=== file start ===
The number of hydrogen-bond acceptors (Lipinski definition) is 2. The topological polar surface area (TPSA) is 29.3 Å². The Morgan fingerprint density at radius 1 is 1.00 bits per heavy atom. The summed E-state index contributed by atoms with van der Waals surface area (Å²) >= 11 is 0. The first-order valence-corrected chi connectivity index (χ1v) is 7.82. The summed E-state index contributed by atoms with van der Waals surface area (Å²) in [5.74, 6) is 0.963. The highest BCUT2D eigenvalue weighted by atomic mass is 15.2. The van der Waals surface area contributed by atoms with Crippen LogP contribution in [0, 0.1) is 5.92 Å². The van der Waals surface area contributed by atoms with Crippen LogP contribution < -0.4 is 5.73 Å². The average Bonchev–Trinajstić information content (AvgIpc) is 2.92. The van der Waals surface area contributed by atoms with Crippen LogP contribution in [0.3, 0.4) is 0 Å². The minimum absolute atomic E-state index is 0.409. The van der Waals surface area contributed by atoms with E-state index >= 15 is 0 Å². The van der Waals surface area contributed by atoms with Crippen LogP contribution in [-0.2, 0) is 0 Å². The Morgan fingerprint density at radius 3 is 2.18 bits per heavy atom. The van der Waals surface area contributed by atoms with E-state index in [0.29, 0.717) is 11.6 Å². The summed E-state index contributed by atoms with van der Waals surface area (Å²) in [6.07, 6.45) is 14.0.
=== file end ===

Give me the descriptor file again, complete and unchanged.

The number of hydrogen-bond acceptors (Lipinski definition) is 2. The topological polar surface area (TPSA) is 29.3 Å². The Morgan fingerprint density at radius 1 is 1.00 bits per heavy atom. The summed E-state index contributed by atoms with van der Waals surface area (Å²) >= 11 is 0. The first-order valence-corrected chi connectivity index (χ1v) is 7.82. The summed E-state index contributed by atoms with van der Waals surface area (Å²) in [5.74, 6) is 0.963. The highest BCUT2D eigenvalue weighted by atomic mass is 15.2. The van der Waals surface area contributed by atoms with Crippen LogP contribution in [0, 0.1) is 5.92 Å². The van der Waals surface area contributed by atoms with Crippen LogP contribution < -0.4 is 5.73 Å². The average Bonchev–Trinajstić information content (AvgIpc) is 2.92. The van der Waals surface area contributed by atoms with Crippen LogP contribution in [0.3, 0.4) is 0 Å². The minimum absolute atomic E-state index is 0.409. The van der Waals surface area contributed by atoms with E-state index >= 15 is 0 Å². The van der Waals surface area contributed by atoms with Crippen LogP contribution in [-0.2, 0) is 0 Å². The Morgan fingerprint density at radius 3 is 2.18 bits per heavy atom. The van der Waals surface area contributed by atoms with E-state index in [0.29, 0.717) is 11.6 Å². The summed E-state index contributed by atoms with van der Waals surface area (Å²) in [6.07, 6.45) is 14.0.